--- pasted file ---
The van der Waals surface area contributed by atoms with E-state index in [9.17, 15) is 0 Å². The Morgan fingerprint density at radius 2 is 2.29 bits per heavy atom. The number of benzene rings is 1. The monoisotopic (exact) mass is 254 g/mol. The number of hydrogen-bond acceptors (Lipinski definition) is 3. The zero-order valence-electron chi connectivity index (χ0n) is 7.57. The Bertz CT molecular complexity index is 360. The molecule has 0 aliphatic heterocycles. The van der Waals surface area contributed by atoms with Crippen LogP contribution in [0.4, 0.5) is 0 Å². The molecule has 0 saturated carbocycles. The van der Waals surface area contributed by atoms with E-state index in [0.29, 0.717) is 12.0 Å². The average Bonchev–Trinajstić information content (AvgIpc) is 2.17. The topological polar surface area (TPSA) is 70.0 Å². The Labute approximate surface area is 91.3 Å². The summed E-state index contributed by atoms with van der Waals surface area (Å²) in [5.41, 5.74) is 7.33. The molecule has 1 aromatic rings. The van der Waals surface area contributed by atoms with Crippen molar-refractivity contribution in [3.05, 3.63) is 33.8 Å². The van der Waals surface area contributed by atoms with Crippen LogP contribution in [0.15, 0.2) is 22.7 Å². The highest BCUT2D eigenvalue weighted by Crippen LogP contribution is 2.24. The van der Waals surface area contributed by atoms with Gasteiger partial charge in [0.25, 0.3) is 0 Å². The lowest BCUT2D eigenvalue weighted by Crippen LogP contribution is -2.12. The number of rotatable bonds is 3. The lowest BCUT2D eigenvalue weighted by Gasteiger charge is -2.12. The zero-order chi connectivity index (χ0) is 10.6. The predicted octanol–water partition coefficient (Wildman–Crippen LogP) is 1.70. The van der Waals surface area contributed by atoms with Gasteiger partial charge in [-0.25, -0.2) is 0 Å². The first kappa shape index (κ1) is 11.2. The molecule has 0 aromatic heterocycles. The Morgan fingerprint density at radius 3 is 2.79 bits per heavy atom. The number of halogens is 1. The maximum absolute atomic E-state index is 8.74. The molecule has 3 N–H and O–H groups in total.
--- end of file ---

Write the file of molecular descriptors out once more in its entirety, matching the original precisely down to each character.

The van der Waals surface area contributed by atoms with E-state index in [9.17, 15) is 0 Å². The Morgan fingerprint density at radius 2 is 2.29 bits per heavy atom. The number of benzene rings is 1. The monoisotopic (exact) mass is 254 g/mol. The number of hydrogen-bond acceptors (Lipinski definition) is 3. The zero-order valence-electron chi connectivity index (χ0n) is 7.57. The Bertz CT molecular complexity index is 360. The molecule has 0 aliphatic heterocycles. The van der Waals surface area contributed by atoms with Crippen LogP contribution in [0.4, 0.5) is 0 Å². The molecule has 0 saturated carbocycles. The van der Waals surface area contributed by atoms with E-state index in [0.29, 0.717) is 12.0 Å². The average Bonchev–Trinajstić information content (AvgIpc) is 2.17. The topological polar surface area (TPSA) is 70.0 Å². The Labute approximate surface area is 91.3 Å². The summed E-state index contributed by atoms with van der Waals surface area (Å²) in [5.41, 5.74) is 7.33. The molecule has 1 aromatic rings. The van der Waals surface area contributed by atoms with Crippen molar-refractivity contribution in [3.05, 3.63) is 33.8 Å². The van der Waals surface area contributed by atoms with Crippen LogP contribution in [0.15, 0.2) is 22.7 Å². The highest BCUT2D eigenvalue weighted by Crippen LogP contribution is 2.24. The van der Waals surface area contributed by atoms with Gasteiger partial charge in [0.25, 0.3) is 0 Å². The lowest BCUT2D eigenvalue weighted by Crippen LogP contribution is -2.12. The number of rotatable bonds is 3. The lowest BCUT2D eigenvalue weighted by Gasteiger charge is -2.12. The zero-order chi connectivity index (χ0) is 10.6. The predicted octanol–water partition coefficient (Wildman–Crippen LogP) is 1.70. The van der Waals surface area contributed by atoms with Gasteiger partial charge in [-0.25, -0.2) is 0 Å². The first kappa shape index (κ1) is 11.2. The molecule has 0 aromatic heterocycles. The Morgan fingerprint density at radius 3 is 2.79 bits per heavy atom. The number of halogens is 1. The maximum absolute atomic E-state index is 8.74. The molecule has 3 N–H and O–H groups in total.